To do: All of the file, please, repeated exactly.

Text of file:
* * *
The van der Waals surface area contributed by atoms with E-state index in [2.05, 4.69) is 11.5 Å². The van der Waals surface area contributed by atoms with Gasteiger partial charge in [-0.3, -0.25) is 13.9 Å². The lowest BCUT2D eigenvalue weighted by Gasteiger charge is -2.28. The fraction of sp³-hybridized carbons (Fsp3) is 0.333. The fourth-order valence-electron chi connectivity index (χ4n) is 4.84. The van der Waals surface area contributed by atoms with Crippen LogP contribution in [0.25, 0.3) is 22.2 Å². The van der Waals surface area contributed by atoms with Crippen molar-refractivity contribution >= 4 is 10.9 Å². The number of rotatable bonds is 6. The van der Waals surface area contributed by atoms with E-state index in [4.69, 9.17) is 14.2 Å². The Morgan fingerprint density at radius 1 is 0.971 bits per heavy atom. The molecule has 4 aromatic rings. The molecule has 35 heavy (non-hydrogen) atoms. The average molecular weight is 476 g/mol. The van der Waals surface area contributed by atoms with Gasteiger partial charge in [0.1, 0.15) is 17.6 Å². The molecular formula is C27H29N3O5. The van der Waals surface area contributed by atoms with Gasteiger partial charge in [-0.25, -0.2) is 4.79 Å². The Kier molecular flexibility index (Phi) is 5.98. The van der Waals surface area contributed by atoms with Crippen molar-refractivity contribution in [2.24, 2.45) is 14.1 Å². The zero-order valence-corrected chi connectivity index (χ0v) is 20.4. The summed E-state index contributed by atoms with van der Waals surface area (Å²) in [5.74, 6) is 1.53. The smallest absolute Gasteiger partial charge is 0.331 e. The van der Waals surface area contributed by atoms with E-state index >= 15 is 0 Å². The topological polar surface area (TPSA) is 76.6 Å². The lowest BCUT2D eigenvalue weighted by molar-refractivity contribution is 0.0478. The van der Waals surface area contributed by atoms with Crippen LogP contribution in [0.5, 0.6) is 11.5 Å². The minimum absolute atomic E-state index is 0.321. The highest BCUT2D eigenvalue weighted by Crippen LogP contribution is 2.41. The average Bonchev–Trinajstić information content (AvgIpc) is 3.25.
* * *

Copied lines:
The van der Waals surface area contributed by atoms with E-state index in [2.05, 4.69) is 11.5 Å². The van der Waals surface area contributed by atoms with Gasteiger partial charge in [-0.3, -0.25) is 13.9 Å². The lowest BCUT2D eigenvalue weighted by Gasteiger charge is -2.28. The fraction of sp³-hybridized carbons (Fsp3) is 0.333. The fourth-order valence-electron chi connectivity index (χ4n) is 4.84. The van der Waals surface area contributed by atoms with Crippen LogP contribution in [0.25, 0.3) is 22.2 Å². The van der Waals surface area contributed by atoms with Crippen molar-refractivity contribution >= 4 is 10.9 Å². The number of rotatable bonds is 6. The van der Waals surface area contributed by atoms with E-state index in [4.69, 9.17) is 14.2 Å². The Morgan fingerprint density at radius 1 is 0.971 bits per heavy atom. The molecule has 4 aromatic rings. The molecule has 35 heavy (non-hydrogen) atoms. The average molecular weight is 476 g/mol. The van der Waals surface area contributed by atoms with Gasteiger partial charge in [0.1, 0.15) is 17.6 Å². The molecular formula is C27H29N3O5. The van der Waals surface area contributed by atoms with Gasteiger partial charge in [-0.25, -0.2) is 4.79 Å². The Kier molecular flexibility index (Phi) is 5.98. The van der Waals surface area contributed by atoms with Crippen molar-refractivity contribution in [2.24, 2.45) is 14.1 Å². The zero-order valence-corrected chi connectivity index (χ0v) is 20.4. The summed E-state index contributed by atoms with van der Waals surface area (Å²) in [5.74, 6) is 1.53. The smallest absolute Gasteiger partial charge is 0.331 e. The van der Waals surface area contributed by atoms with E-state index >= 15 is 0 Å². The topological polar surface area (TPSA) is 76.6 Å². The lowest BCUT2D eigenvalue weighted by molar-refractivity contribution is 0.0478. The van der Waals surface area contributed by atoms with Crippen LogP contribution in [0.5, 0.6) is 11.5 Å². The minimum absolute atomic E-state index is 0.321. The highest BCUT2D eigenvalue weighted by Crippen LogP contribution is 2.41. The average Bonchev–Trinajstić information content (AvgIpc) is 3.25.